I mentioned this ridiculous statement back when he first posted it [Intelligent Design Creationists Make a Prediction: How Did It Work Out? ] then followed up the next day with: Barry Arrington, Junk DNA, and Why We Call Them Idiots.

Here's the issue. "Darwinism" is defined as evolution by natural selection according to Arrington and the glossary on Uncommon Descent. (Barry Arrington is in charge of the blog.) He said that "Darwinists" predicted junk DNA and he states clearly that junk DNA is supposed to be "practically irrefutable evidence for the Darwinian hypothesis."

But, as most Sandwalk readers know, nobody predicted junk DNA, certainly not Darwinists. Junk DNA confers no fitness advantage on the individual. It's certainly detrimental at some level because it uses up resources for no benefit. If Darwinists were presented with the possibility of junk DNA back in 1970 then they would almost certainly have rejected it because it doesn't make sense in a strictly Darwinian world. In fact, most supporters of Neo-Darwinsm and the hardened version of the Modern Synthesis DID reject junk DNA back then and they still do even today.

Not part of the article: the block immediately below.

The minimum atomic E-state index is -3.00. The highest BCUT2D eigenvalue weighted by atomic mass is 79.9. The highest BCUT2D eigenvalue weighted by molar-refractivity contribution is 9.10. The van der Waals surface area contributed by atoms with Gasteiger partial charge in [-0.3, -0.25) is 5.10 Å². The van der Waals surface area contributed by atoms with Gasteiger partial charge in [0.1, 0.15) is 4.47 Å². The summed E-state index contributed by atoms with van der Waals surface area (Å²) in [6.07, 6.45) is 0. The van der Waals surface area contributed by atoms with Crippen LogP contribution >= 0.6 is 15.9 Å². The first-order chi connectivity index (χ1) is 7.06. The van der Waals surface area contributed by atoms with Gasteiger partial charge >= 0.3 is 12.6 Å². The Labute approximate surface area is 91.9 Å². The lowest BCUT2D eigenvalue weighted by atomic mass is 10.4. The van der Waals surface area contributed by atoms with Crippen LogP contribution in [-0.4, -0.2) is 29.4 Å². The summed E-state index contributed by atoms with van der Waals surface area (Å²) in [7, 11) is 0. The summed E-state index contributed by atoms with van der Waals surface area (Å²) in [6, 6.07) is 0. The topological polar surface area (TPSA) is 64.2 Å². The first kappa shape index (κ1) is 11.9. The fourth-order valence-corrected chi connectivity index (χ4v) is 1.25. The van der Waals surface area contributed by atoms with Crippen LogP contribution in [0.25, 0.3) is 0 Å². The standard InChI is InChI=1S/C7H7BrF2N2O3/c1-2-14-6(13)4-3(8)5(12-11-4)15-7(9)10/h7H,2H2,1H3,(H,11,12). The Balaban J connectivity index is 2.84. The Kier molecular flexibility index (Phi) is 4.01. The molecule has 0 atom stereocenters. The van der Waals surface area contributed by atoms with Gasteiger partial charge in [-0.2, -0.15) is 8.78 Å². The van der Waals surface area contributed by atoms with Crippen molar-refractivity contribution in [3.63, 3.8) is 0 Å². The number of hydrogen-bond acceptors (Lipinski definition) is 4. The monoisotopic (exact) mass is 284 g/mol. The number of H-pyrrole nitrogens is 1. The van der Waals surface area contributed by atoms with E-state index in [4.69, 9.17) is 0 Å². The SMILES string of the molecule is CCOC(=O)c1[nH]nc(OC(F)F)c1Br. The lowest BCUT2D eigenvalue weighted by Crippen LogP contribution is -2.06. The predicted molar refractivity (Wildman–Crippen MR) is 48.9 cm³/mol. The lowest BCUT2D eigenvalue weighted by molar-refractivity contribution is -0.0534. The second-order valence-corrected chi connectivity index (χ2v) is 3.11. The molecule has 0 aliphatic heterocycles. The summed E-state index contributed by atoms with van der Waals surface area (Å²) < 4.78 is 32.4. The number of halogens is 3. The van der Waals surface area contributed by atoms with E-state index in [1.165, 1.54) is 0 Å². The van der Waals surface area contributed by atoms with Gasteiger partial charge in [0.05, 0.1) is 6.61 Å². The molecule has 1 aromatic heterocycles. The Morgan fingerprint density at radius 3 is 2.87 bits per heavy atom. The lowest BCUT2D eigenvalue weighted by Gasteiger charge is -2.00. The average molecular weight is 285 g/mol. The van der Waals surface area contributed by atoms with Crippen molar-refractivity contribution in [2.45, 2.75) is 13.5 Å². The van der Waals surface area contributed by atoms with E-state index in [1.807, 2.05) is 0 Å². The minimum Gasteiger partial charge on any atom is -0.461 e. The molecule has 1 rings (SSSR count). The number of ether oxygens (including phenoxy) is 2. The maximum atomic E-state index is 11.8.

Barry Arrington is dead wrong and his error shows that he does not understand evolution by natural selection (=Darwinism).1 The only reasonable explanation for the presence of massive amounts of junk DNA in a genome requires that you understand the role of neutral alleles and how they can be fixed in a population by random genetic drift. That kind of understanding has nothing to do with Darwinism.

Here's what he says in the comments to his latest post.
Moran made the claim that I do not understand Darwinism. As the one advancing a claim he has the burden of supporting it. He could do that by, for example, pointing to a statement I have made that contains a basic error about Darwinism. If he is unable to support his claim it means he made a claim he cannot back up.